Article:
Using the same voltages as the above run for lowered timings, we went on to increase the overall speed. We have no issues running the 3466MHz with XMP 2.0 profile timings, but 3600MHz attempts ran into BSODs as well. After finding the maximum speed, we also tinkered with the voltages and found the XMP provided voltages were enough to keep this memory stable at this speed.
Out of the box, with XMP enabled, the Apacer NOX is a strong contender against other 3200MHz kits, beating most, and only slightly behind kits like the Patriot Viper Extreme and the GeIL Super Luce RGB. Lowering the timings offers a marked improvement, into the range of 3400MHz kits, not that far behind 3200MHz sets. However, running at the max stable speed seems to do wonders for Read throughput, but just kills Write and Copy performance.
Seven minutes and twenty-one seconds is not a shabby run in SuperPi, and this is just the XMP profile doing its thing. Comparatively, that is fourth place overall, competing against two 4600MHz and a 3400MHz submissions. Lowering the timings gave us only a few seconds of performance gains, but again, making the move for more speed does not pay off here either.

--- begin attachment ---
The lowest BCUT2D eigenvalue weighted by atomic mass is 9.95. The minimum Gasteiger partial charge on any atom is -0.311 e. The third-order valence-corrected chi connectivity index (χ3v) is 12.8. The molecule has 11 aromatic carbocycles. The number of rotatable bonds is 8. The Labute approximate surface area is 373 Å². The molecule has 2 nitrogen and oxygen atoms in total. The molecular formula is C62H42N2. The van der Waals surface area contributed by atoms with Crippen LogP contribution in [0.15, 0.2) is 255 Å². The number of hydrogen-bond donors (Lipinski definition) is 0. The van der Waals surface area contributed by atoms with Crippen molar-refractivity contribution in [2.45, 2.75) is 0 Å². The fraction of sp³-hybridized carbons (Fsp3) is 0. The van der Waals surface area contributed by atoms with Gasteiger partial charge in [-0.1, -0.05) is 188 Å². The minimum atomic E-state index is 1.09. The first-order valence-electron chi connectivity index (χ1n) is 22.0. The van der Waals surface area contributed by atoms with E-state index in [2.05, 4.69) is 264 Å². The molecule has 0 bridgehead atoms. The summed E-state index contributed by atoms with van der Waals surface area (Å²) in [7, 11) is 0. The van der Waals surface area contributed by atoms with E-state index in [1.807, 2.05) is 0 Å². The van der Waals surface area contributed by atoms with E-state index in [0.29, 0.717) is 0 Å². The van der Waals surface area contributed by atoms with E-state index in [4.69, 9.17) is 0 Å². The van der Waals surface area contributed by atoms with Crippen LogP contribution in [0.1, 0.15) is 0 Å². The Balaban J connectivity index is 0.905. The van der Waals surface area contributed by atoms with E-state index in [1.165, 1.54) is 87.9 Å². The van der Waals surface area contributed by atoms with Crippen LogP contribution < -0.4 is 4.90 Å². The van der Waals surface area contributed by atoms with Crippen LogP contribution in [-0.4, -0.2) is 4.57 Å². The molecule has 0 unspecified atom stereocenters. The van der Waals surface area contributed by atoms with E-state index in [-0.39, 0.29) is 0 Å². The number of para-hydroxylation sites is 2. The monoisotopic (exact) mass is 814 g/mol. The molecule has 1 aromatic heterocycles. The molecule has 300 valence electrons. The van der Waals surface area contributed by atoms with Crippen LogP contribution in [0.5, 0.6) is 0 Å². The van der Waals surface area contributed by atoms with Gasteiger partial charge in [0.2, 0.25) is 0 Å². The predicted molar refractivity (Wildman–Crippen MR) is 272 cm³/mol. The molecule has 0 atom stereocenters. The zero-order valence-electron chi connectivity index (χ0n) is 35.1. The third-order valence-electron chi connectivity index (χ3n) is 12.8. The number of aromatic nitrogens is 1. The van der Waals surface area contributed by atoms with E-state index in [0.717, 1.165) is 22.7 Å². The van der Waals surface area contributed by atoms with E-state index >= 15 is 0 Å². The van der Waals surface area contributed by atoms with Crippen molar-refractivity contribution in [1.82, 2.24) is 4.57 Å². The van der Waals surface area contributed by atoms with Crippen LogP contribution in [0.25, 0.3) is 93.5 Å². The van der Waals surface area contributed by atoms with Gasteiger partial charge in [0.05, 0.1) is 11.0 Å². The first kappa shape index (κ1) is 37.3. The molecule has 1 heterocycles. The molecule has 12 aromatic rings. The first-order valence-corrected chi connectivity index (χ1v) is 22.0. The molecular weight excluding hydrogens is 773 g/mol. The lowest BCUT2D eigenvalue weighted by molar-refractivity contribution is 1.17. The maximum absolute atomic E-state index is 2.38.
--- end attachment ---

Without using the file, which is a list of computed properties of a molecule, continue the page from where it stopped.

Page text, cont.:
Only the GeIL Super Luce does better than the Apacer NOX with the XMP profiles enabled on all of the 3200MHz RAM in the chart, and performs better than some of the higher binned kits as well. Lowering the timings removes nearly nineteen seconds of time back in your day compared to the XMP run, and beats out the 4000MHz G.Skills. The higher overall speed has a benefit here in this test of nearly twelve seconds, but still not the benefits we see from the lower timings.
Physically, the Apacer NOX RGB has quite a bit going for it. Reasonable timings, speed that is the sweet spot of DDR4, and aesthetics that many will pine for. Visually, the black PCB covered with the matte black textured, aluminum heat spreaders looks good, and the oversized LED diffusion bar adds quite a bit of RGB LED lighting into the chassis as well as a somewhat muted display of lighting, compared to many of the RGB RAM on the market. The overall height of 51.5mm might cause issues with certain CPU air coolers fitting over them, but then again, why buy RGB memory if you are going to cover it with a cooler.